• View the full starting grid at FORIX
  • The race

    Mario Andretti, Monaco GP 1981The first incident happened even before the race had started. At the Loews hotel, above the famous tunnel, fire had broken out. While the firemen quickly put it out, their water caused a new problem: somehow the water had leaked into the tunnel, making it a slippery spot on an otherwise dry track. The start of the Grand Prix was therefore delayed for an hour, to get the tunnel as dry as possible, but the danger remained.

    When the race finally started, the top three quickly pulled away as the rest followed. The rest minus two, that is. Halfway through the field, Mario Andretti and Andrea de Cesaris collided at Ste Devote, ending both their races before they even got into the slippery tunnel. As the field approached the tunnel for the first time, everyone held their breath. However everything went allright and everyone got by safely.

    Gilles Villeneuve, Monaco GP 1981Carlos Reutemann was already all over Nigel Mansell, but as yet unable to find a gap large enough to squeeze through. However, the Williams leader made life very difficult for the young Lotus driver. As Mansell was busy fending off Reutemann, Piquet and Villeneuve struck a slight gap.

    By lap 14 Reutemann finally found his gap alongside Mansell. However, once the Argentinian jumped into the gap, he found out it was slightly too small. Since he was already there and there was no way back, only one option remained; Reutemann touched Mansell's Lotus with his front-wing, breaking the Briton's suspension and ending his race. Reutemann was able to continue the race, but not in third place like planned. Instead, his teammate Alan Jones, who had got by Riccardo Patrese and Elio de Angelis earlier on, move up to third.

    Jones immediately encountered Gilles Villeneuve, who was struggling in the Ferrari. The massive power delivered by the turbo engine made the car nearly undriveable, as the power was delivered with a slight delay after Villeneuve pushed the throttle and the brakes started fading quickly as the enormous power had to be nearly halted after every outburst on the short straights. Villeneuve then made the smart call and after three more laps of fending of the Williams, let the reigning World Champion by without much trouble.

    Keke Rosberg, Monaco GP 1981Alan Jones now was unleashed. At one point Nelson Piquet had been comfortably leading, but with the Australian closing in behind him, the Brabham driver couldn't relax anymore. Meanwhile, the track claimed one victim after the other. First out were the two Arrows, both with mechanical problems. The next team to pack their bags were Lotus. After Mansell had been put off the track by Reutemann, Elio de Angelis suffered a blown engine after 32 laps. On the same lap, Rene Arnoux in the Renault wrecked his second car of the weekend. 13 laps later, his teammate Alain Prost was the second to suffer a blown engine, also ending Renault's race early.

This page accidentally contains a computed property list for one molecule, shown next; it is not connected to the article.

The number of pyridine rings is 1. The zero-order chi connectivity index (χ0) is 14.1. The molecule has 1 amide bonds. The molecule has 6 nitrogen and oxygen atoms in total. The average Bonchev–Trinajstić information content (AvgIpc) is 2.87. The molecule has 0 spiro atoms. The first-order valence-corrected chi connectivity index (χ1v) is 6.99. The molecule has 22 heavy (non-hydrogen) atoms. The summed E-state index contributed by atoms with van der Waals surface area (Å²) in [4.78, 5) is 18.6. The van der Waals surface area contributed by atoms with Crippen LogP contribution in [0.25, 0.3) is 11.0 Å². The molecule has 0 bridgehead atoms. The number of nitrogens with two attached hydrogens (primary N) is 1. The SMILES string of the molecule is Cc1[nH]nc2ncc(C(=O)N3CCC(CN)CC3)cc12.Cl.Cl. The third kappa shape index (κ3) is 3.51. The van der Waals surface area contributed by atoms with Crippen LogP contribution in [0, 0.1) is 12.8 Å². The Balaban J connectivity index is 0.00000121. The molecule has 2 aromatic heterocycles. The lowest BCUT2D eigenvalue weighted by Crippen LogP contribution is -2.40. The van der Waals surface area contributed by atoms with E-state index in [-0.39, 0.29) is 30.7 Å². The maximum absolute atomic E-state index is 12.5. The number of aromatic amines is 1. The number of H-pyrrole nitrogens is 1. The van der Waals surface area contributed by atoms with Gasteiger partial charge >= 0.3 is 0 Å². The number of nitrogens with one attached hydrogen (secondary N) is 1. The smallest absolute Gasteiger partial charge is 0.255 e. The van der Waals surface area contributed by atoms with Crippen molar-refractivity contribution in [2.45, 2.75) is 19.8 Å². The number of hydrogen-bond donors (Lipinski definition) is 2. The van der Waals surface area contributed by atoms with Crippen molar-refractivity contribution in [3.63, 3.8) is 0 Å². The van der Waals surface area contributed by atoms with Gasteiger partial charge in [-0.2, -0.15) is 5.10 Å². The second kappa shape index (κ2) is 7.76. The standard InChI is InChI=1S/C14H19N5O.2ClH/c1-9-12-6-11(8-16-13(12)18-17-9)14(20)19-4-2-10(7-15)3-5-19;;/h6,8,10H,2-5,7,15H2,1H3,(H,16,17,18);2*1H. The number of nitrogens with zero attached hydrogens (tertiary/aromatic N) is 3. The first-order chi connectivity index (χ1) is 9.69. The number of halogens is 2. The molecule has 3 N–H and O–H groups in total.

By then Carlos Reutemann had had to end his struggle to keep the damage in the championship standings limited as his gearbox failed. Nelson Piquet was still leading Alan Jones and Gilles Villeneuve, but the Canadian was losing pace because of his car handling trouble. By lap 50, the field was reduced to only nine cars as Bruno Giacomelli and Michele Alboreto put eachother out of the race. The track proved to be a massive slaughterhouse again, as also John Watson's McLaren came to a halt after 53 laps with a blown engine.

    Elio de Angelis, Monaco GP 1981However, that wasn't the biggest drama of lap 54. As Nelson Piquet, fired up by Alan Jones ever closing image in his mirrors, tried to make his way past a backmarker, the Brazilian race leader spun off, handing Jones the lead and ending his race in anger. Jones now had a comfortable lead of 30 seconds over Gilles Villeneuve with just 22 laps to go. A win for the Australian looked certain. Then his luck changed. The Williams engine began misfiring and with eleven laps to go, Jones went into the pits to let the mechanics look at his car. The problem couldn't be fixed, as there were air bubbles in the fuel. Jones went back out again hoping for the best. When he left the pits, Villeneuve was still six seconds behind, but the sure win was now gone.

    Villeneuve was giving it all he had and when the two came onto the pitstraight after 72 of the 76 laps, the number 27 Ferrari pulled alongside the number 1 Williams. As Villeneuve dove into Ste.Devote first, a massive roar emerged from the crowd. Over the next four laps Villeneuve drove away on the wings of euphoria, finishing with a 40 second gap over Alan Jones. Jones, despite his problem, still finished second well ahead of Ligier driver Jacques Laffite, who was rewarded with a podium finish after driving in the shadow for the entire race.

    Villeneuve's teammate Pironi finished fourth, but a lap down, demonstrating his lack of speed over the weekend. Another lap down, Eddie Cheever finished fifth, followed by Marc Surer, who scored a point for Ensign, which was quite a performance as he was one of the drivers who had to pre-qualify. Another pre-qualifier who reached the chequered flag was Theodore's Patrick Tambay, four laps down he was the seventh and last to finish the race.

  • View the final classification at FORIX
  • Conclusion

    Gilles Villeneuve, under way to victory at the Monaco GP 1981This race proved that the power of will indeed can win a Grand Prix. Gilles Villeneuve demonstrated superb control of his car as well as a terrific understanding of when to push and when to preserve his car.

    Besides Villeneuve, Alan Jones also had a great race, starting from seventh, but fighting his way up to the lead. Ofcourse the race did not only have good racing, but also dramatics. Multiple collisions, costing one leader his race, and technical problems, costing another leader his race, made Monaco a place of few finishers once again. This allowed the hard workers to cash in for once. This race also made the championship a bit more interesting. Ferrari was now starting to go places and the leading threesome of Reutemann, Jones and Piquet got a little closer together.

    Marcel Schot© 2000 Kaizar.Com, Incorporated.